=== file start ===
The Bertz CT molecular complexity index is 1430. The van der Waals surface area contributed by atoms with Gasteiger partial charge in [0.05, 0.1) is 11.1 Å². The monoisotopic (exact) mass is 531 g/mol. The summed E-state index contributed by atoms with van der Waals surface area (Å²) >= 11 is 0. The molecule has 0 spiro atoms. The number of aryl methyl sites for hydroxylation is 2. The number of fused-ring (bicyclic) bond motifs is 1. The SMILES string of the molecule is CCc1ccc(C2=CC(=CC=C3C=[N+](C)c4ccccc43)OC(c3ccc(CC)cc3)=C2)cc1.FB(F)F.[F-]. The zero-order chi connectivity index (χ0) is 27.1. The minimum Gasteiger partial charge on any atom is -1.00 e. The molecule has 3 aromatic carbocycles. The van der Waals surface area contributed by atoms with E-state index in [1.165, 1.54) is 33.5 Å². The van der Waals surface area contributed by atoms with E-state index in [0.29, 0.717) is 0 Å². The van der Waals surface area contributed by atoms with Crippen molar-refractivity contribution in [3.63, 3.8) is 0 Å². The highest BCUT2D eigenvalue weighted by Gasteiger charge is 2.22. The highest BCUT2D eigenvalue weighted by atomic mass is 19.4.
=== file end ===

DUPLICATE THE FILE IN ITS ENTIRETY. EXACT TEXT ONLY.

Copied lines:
The Bertz CT molecular complexity index is 1430. The van der Waals surface area contributed by atoms with Gasteiger partial charge in [0.05, 0.1) is 11.1 Å². The monoisotopic (exact) mass is 531 g/mol. The summed E-state index contributed by atoms with van der Waals surface area (Å²) >= 11 is 0. The molecule has 0 spiro atoms. The number of aryl methyl sites for hydroxylation is 2. The number of fused-ring (bicyclic) bond motifs is 1. The SMILES string of the molecule is CCc1ccc(C2=CC(=CC=C3C=[N+](C)c4ccccc43)OC(c3ccc(CC)cc3)=C2)cc1.FB(F)F.[F-]. The zero-order chi connectivity index (χ0) is 27.1. The minimum Gasteiger partial charge on any atom is -1.00 e. The molecule has 3 aromatic carbocycles. The van der Waals surface area contributed by atoms with E-state index in [1.165, 1.54) is 33.5 Å². The van der Waals surface area contributed by atoms with E-state index in [0.29, 0.717) is 0 Å². The van der Waals surface area contributed by atoms with Crippen molar-refractivity contribution in [3.63, 3.8) is 0 Å². The highest BCUT2D eigenvalue weighted by Gasteiger charge is 2.22. The highest BCUT2D eigenvalue weighted by atomic mass is 19.4.